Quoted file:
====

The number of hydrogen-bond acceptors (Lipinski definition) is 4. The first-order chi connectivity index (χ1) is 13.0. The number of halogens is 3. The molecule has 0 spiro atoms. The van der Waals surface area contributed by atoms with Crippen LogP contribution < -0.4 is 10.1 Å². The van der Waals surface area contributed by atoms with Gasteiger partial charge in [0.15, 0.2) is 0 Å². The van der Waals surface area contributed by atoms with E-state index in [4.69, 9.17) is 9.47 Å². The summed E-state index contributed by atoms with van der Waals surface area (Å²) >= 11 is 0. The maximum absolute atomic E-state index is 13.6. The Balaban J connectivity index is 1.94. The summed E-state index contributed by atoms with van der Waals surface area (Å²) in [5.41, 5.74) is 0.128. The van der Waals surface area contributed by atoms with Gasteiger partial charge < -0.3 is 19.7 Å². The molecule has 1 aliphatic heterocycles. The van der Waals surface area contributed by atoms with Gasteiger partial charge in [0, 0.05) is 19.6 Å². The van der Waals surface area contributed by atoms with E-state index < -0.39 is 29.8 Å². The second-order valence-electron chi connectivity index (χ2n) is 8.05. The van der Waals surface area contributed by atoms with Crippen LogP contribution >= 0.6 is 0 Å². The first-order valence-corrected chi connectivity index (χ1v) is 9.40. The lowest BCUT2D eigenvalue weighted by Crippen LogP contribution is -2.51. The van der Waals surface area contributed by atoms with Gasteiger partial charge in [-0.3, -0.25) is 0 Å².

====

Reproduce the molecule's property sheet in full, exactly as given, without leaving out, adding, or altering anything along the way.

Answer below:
The number of hydrogen-bond acceptors (Lipinski definition) is 4. The first-order chi connectivity index (χ1) is 13.0. The number of halogens is 3. The molecule has 0 spiro atoms. The van der Waals surface area contributed by atoms with Crippen LogP contribution < -0.4 is 10.1 Å². The van der Waals surface area contributed by atoms with Gasteiger partial charge in [0.15, 0.2) is 0 Å². The van der Waals surface area contributed by atoms with E-state index in [4.69, 9.17) is 9.47 Å². The summed E-state index contributed by atoms with van der Waals surface area (Å²) >= 11 is 0. The maximum absolute atomic E-state index is 13.6. The Balaban J connectivity index is 1.94. The summed E-state index contributed by atoms with van der Waals surface area (Å²) in [5.41, 5.74) is 0.128. The van der Waals surface area contributed by atoms with Gasteiger partial charge < -0.3 is 19.7 Å². The molecule has 1 aliphatic heterocycles. The van der Waals surface area contributed by atoms with Gasteiger partial charge in [0, 0.05) is 19.6 Å². The van der Waals surface area contributed by atoms with E-state index < -0.39 is 29.8 Å². The second-order valence-electron chi connectivity index (χ2n) is 8.05. The van der Waals surface area contributed by atoms with Crippen LogP contribution >= 0.6 is 0 Å². The first-order valence-corrected chi connectivity index (χ1v) is 9.40. The lowest BCUT2D eigenvalue weighted by Crippen LogP contribution is -2.51. The van der Waals surface area contributed by atoms with Gasteiger partial charge in [-0.3, -0.25) is 0 Å².